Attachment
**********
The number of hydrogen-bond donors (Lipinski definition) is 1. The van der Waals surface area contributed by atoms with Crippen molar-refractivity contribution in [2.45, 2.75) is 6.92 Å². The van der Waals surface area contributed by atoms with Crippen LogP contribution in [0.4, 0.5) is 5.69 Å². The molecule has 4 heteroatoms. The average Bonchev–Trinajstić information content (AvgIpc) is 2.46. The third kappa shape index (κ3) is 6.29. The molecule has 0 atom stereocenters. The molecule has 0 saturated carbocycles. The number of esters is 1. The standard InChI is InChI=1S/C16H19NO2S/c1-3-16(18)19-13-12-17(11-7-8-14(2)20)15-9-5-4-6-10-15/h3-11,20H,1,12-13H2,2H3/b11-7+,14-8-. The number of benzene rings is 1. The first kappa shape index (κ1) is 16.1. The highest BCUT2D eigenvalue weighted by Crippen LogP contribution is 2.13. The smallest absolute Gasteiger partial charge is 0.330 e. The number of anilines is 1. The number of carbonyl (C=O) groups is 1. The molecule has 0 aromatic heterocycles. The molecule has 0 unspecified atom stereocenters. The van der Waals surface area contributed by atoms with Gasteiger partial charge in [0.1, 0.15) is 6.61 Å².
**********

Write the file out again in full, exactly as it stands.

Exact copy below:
The number of hydrogen-bond donors (Lipinski definition) is 1. The van der Waals surface area contributed by atoms with Crippen molar-refractivity contribution in [2.45, 2.75) is 6.92 Å². The van der Waals surface area contributed by atoms with Crippen LogP contribution in [0.4, 0.5) is 5.69 Å². The molecule has 4 heteroatoms. The average Bonchev–Trinajstić information content (AvgIpc) is 2.46. The third kappa shape index (κ3) is 6.29. The molecule has 0 atom stereocenters. The molecule has 0 saturated carbocycles. The number of esters is 1. The standard InChI is InChI=1S/C16H19NO2S/c1-3-16(18)19-13-12-17(11-7-8-14(2)20)15-9-5-4-6-10-15/h3-11,20H,1,12-13H2,2H3/b11-7+,14-8-. The number of benzene rings is 1. The first kappa shape index (κ1) is 16.1. The highest BCUT2D eigenvalue weighted by Crippen LogP contribution is 2.13. The smallest absolute Gasteiger partial charge is 0.330 e. The number of anilines is 1. The number of carbonyl (C=O) groups is 1. The molecule has 0 aromatic heterocycles. The molecule has 0 unspecified atom stereocenters. The van der Waals surface area contributed by atoms with Gasteiger partial charge in [0.1, 0.15) is 6.61 Å².